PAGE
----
This first meeting - January - just happens to be on harvesting rainwater!!! Perfect timing!

Momma is joining the club as well! I’m picking her up tomorrow and we’re heading to San Saba! We both are extremely ready to get going!

I’m reading what I can today, jotting down any questions I might want to ask tomorrow!

Oh, and getting my mini notebook ready to take notes!

Sunday, January 6, 2019

Library Book - A Review

The Backyard Homestead, Book of Building Projects, by Spike Carlsen, Storey Publishing

Chapter 1 - “Tools, Materials, and Skills”

The author gives a brief synopsis on the different tools and their uses, safety measure reminders, and lots and lots of “Take Note” which was the same thing as “tips”... great advice!

I especially appreciated the information provided in the “Lifting and Moving Heavy Stuff” section - great tips and reminders!

Chapter 2 - “For the Garden”

Several projects are detailed that are informative, however not something I’m interested in doing in the garden. I did pay attention to the “Drip Irrigation Basics” project because it’s the type of watering system I plan on using. Since I’ve never used drip irrigation before, I found the information helpful. Oh, and he even explains how to take care of the system before winter sets in with below freezing temps!

I like his ideas for “Simple Hose Guides.” I hate dragging around hoses... that’s going to change! I have ideas!

OH, and his “Garden Marker/Stepping-Stone” method is cute (and doable)! I love placing surprises in the garden. When folks say “concrete” - what do they really really mean? He specifically states “remixed MORTAR” (emphasis mine). Now I know for sure!

Maybe I’ll make his “Sitting and Kneeling Garden Stool” - he gives pretty detailed directions and measurements.

The “Five Simple Plant Supports” are great to refer back to when the time comes. I love his Veggie Cages - because the will store easily during the off season! If I can find all the pieces and parts out of PVC (not the copper as he has shown) I’ll make the “Copper Trellis” as it is also yard art!

If your interested in catching/storing/utilizing precious rain water, “The Rain Barrel Basics” project is worth the read through! He gives details!

If you’re looking for a cute cute “Potting Bench” he has one! I mentioned this because - if - I can ever have one out in the garden, I want it! Especially if there is water access... it would be lovely to wash off veggies collect from the garden and have that water go back to the garden!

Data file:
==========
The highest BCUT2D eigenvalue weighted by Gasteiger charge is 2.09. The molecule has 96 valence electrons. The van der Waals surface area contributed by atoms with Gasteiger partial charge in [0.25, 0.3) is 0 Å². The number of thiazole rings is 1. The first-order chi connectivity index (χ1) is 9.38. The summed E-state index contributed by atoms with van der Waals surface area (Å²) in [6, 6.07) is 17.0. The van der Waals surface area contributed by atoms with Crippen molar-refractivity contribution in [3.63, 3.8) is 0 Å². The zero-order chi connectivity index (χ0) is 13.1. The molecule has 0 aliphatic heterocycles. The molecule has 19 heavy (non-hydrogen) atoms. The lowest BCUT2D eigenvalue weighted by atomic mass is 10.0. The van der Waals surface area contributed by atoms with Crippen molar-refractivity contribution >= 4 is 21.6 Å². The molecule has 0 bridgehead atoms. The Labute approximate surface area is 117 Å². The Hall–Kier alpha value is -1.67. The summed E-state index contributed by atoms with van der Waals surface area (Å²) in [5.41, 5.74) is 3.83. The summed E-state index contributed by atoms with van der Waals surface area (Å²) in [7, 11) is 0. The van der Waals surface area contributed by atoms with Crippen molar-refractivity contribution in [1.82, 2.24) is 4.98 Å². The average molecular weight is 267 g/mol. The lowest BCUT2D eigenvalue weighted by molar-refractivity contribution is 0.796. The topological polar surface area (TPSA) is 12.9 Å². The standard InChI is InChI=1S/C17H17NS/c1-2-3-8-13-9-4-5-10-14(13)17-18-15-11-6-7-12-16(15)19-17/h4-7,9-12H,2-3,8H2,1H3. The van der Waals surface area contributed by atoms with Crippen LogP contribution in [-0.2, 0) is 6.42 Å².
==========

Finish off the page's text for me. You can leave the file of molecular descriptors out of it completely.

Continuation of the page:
Someday Bud & I both would like a greenhouse. For him, it’s to grow our own avocado trees! For me, it would be for so much more! This author provides a “Hoop Greenhouse” project, complete with material list, and detail building plan (with drawings!) that looks easy enough if we both do it together! We’ll see.

Chapter 3 “Harvesting and Food Preparation”

Most of the totes and carryalls are made from wood. Just looking at the projects, they look heavy before any harvesting of produce is added! I’m not interested.

Chapter 4 “Storage and Workspaces”

I LOVE his “Mini Tool Shed”!!! I can modify it to go up against the our insisting Garden House for easy access for gardening tools! It would be very handy to the garden, but not inside the garden!

What a clever idea... an “Emergency Cart” to have handy near the garden. I’ll come up with something to “hide” it in the garden... maybe near the potting bench. It would be nice to have a few medical supplies near rather than having to dash back to the house.

Chapter 5 “Animal Shelters and Feeders”

Chicken nesting boxes - done. Rabbit hutch, not interested at this time (never say never)! Bat house - already have one, we just don’t have it out (yet) because I haven’t figured out how to get it 12' to 20' (recommended) height off the ground! Pig pen, nope. Moveable chicken coop/run, in the works - much less elaborate than his project.

He does write about Outdoor Outlets, Switches, and Lights... maybe someday. For now, I’m more interested in developing a solar system.

No beekeeping for us.

Chapter 6 “For the House and Yard”

One of the projects caught my eye... the “Lawn Bag Stand” mainly because I thought, I can make it as tall as I want and it will be perfect to hold the bag perfectly at the edge of the chicken coop’s door! I’ve told myself several times while scrapping out the poop, “I need something different because this just isn’t working!!!” I just haven’t thought of this, but now it was like a “duh” moment!

“The Punch Tin Jelly Cabinet” looks so cute, but I just don’t have the room for it!

Because I already wanted to create some personalize planters, the “Concrete Planter” project has a lot useful tips.

Well, bummer. I just finished the book and, unless I totally missed it, there wasn’t a picnic table! Who would have thought! That was one of the main reasons I checked it out!

But, did get a lot of other good information!

Turning this book back into the library...